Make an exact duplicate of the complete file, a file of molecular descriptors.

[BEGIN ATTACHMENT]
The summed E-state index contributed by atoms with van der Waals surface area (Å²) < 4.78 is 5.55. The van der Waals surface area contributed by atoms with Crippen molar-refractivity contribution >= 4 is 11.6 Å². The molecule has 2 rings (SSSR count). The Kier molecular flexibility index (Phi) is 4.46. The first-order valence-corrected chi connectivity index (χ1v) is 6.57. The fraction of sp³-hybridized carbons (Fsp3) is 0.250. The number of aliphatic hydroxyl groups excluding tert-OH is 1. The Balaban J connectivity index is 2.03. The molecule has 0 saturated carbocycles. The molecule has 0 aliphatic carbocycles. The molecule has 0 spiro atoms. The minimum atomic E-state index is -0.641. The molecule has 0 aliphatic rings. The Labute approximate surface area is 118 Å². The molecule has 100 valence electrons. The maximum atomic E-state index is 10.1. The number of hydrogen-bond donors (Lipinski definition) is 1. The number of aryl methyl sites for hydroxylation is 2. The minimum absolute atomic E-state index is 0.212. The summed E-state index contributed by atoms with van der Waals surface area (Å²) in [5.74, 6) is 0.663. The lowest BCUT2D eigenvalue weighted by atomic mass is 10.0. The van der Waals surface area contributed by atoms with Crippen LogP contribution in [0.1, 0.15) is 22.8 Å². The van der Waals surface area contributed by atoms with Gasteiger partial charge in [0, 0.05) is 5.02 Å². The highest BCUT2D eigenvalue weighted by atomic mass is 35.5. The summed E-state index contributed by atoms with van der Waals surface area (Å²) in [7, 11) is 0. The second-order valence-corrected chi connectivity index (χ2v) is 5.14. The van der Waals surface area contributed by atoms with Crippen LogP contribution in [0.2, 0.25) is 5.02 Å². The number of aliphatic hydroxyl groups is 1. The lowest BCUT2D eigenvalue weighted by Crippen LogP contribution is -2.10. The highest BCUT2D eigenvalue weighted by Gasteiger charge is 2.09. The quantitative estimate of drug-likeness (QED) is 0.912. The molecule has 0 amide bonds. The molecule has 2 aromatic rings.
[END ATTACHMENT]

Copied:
The summed E-state index contributed by atoms with van der Waals surface area (Å²) < 4.78 is 5.55. The van der Waals surface area contributed by atoms with Crippen molar-refractivity contribution >= 4 is 11.6 Å². The molecule has 2 rings (SSSR count). The Kier molecular flexibility index (Phi) is 4.46. The first-order valence-corrected chi connectivity index (χ1v) is 6.57. The fraction of sp³-hybridized carbons (Fsp3) is 0.250. The number of aliphatic hydroxyl groups excluding tert-OH is 1. The Balaban J connectivity index is 2.03. The molecule has 0 saturated carbocycles. The molecule has 0 aliphatic carbocycles. The molecule has 0 spiro atoms. The minimum atomic E-state index is -0.641. The molecule has 0 aliphatic rings. The Labute approximate surface area is 118 Å². The molecule has 100 valence electrons. The maximum atomic E-state index is 10.1. The number of hydrogen-bond donors (Lipinski definition) is 1. The number of aryl methyl sites for hydroxylation is 2. The minimum absolute atomic E-state index is 0.212. The summed E-state index contributed by atoms with van der Waals surface area (Å²) in [5.74, 6) is 0.663. The lowest BCUT2D eigenvalue weighted by atomic mass is 10.0. The van der Waals surface area contributed by atoms with Crippen LogP contribution in [0.1, 0.15) is 22.8 Å². The van der Waals surface area contributed by atoms with Gasteiger partial charge in [0, 0.05) is 5.02 Å². The highest BCUT2D eigenvalue weighted by atomic mass is 35.5. The summed E-state index contributed by atoms with van der Waals surface area (Å²) in [7, 11) is 0. The second-order valence-corrected chi connectivity index (χ2v) is 5.14. The van der Waals surface area contributed by atoms with Crippen LogP contribution in [0.2, 0.25) is 5.02 Å². The number of aliphatic hydroxyl groups is 1. The lowest BCUT2D eigenvalue weighted by Crippen LogP contribution is -2.10. The highest BCUT2D eigenvalue weighted by Gasteiger charge is 2.09. The quantitative estimate of drug-likeness (QED) is 0.912. The molecule has 0 amide bonds. The molecule has 2 aromatic rings.